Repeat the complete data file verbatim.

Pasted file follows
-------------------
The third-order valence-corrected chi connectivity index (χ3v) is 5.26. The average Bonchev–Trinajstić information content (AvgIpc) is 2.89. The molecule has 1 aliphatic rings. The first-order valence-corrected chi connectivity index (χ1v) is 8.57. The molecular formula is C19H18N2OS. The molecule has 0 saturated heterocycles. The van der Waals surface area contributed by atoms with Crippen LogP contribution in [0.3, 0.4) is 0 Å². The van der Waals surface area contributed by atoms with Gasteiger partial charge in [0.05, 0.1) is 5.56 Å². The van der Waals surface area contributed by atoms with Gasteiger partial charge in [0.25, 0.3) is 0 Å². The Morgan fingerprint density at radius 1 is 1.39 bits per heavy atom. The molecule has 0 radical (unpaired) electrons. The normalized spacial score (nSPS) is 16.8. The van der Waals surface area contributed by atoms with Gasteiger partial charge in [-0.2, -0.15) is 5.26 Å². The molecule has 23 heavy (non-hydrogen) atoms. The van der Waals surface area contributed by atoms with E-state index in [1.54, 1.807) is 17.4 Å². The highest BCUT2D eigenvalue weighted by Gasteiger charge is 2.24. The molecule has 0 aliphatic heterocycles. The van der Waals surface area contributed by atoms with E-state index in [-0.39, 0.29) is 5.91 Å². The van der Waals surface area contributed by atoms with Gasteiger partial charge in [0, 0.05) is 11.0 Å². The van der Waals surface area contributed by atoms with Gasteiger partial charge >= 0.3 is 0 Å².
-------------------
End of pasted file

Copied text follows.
The third-order valence-corrected chi connectivity index (χ3v) is 5.26. The average Bonchev–Trinajstić information content (AvgIpc) is 2.89. The molecule has 1 aliphatic rings. The first-order valence-corrected chi connectivity index (χ1v) is 8.57. The molecular formula is C19H18N2OS. The molecule has 0 saturated heterocycles. The van der Waals surface area contributed by atoms with Crippen LogP contribution in [0.3, 0.4) is 0 Å². The van der Waals surface area contributed by atoms with Gasteiger partial charge in [0.05, 0.1) is 5.56 Å². The van der Waals surface area contributed by atoms with Gasteiger partial charge in [0.25, 0.3) is 0 Å². The Morgan fingerprint density at radius 1 is 1.39 bits per heavy atom. The molecule has 0 radical (unpaired) electrons. The normalized spacial score (nSPS) is 16.8. The van der Waals surface area contributed by atoms with Gasteiger partial charge in [-0.2, -0.15) is 5.26 Å². The molecule has 23 heavy (non-hydrogen) atoms. The van der Waals surface area contributed by atoms with E-state index in [1.54, 1.807) is 17.4 Å². The highest BCUT2D eigenvalue weighted by Gasteiger charge is 2.24. The molecule has 0 aliphatic heterocycles. The van der Waals surface area contributed by atoms with E-state index in [-0.39, 0.29) is 5.91 Å². The van der Waals surface area contributed by atoms with Gasteiger partial charge in [0, 0.05) is 11.0 Å². The van der Waals surface area contributed by atoms with Gasteiger partial charge >= 0.3 is 0 Å².